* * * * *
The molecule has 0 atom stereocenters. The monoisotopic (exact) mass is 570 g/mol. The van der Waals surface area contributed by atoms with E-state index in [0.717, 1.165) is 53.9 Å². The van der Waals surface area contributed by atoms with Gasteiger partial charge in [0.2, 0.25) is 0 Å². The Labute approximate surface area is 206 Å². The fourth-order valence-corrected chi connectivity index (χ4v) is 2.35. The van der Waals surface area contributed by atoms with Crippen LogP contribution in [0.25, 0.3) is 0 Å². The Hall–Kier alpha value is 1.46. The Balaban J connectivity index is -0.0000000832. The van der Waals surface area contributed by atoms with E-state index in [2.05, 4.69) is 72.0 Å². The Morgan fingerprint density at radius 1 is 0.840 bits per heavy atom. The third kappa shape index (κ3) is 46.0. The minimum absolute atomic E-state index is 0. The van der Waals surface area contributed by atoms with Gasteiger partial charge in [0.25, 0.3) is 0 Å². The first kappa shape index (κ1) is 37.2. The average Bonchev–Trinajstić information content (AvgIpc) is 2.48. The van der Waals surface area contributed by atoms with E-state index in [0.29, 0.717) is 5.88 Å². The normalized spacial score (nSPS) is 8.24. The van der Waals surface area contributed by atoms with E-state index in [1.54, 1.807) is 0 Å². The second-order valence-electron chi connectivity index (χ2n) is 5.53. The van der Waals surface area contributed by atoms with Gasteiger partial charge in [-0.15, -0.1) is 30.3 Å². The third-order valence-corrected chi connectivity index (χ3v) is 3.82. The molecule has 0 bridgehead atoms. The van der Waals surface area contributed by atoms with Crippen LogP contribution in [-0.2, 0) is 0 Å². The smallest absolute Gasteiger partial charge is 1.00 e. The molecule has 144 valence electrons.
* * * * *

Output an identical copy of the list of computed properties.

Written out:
The molecule has 0 atom stereocenters. The monoisotopic (exact) mass is 570 g/mol. The van der Waals surface area contributed by atoms with E-state index in [0.717, 1.165) is 53.9 Å². The van der Waals surface area contributed by atoms with Gasteiger partial charge in [0.2, 0.25) is 0 Å². The Labute approximate surface area is 206 Å². The fourth-order valence-corrected chi connectivity index (χ4v) is 2.35. The van der Waals surface area contributed by atoms with Crippen LogP contribution in [0.25, 0.3) is 0 Å². The Hall–Kier alpha value is 1.46. The Balaban J connectivity index is -0.0000000832. The van der Waals surface area contributed by atoms with E-state index in [2.05, 4.69) is 72.0 Å². The Morgan fingerprint density at radius 1 is 0.840 bits per heavy atom. The third kappa shape index (κ3) is 46.0. The minimum absolute atomic E-state index is 0. The van der Waals surface area contributed by atoms with Gasteiger partial charge in [0.25, 0.3) is 0 Å². The first kappa shape index (κ1) is 37.2. The average Bonchev–Trinajstić information content (AvgIpc) is 2.48. The van der Waals surface area contributed by atoms with E-state index in [0.29, 0.717) is 5.88 Å². The normalized spacial score (nSPS) is 8.24. The van der Waals surface area contributed by atoms with E-state index in [1.54, 1.807) is 0 Å². The second-order valence-electron chi connectivity index (χ2n) is 5.53. The van der Waals surface area contributed by atoms with Gasteiger partial charge in [-0.15, -0.1) is 30.3 Å². The third-order valence-corrected chi connectivity index (χ3v) is 3.82. The molecule has 0 bridgehead atoms. The van der Waals surface area contributed by atoms with Crippen LogP contribution in [-0.2, 0) is 0 Å². The smallest absolute Gasteiger partial charge is 1.00 e. The molecule has 144 valence electrons.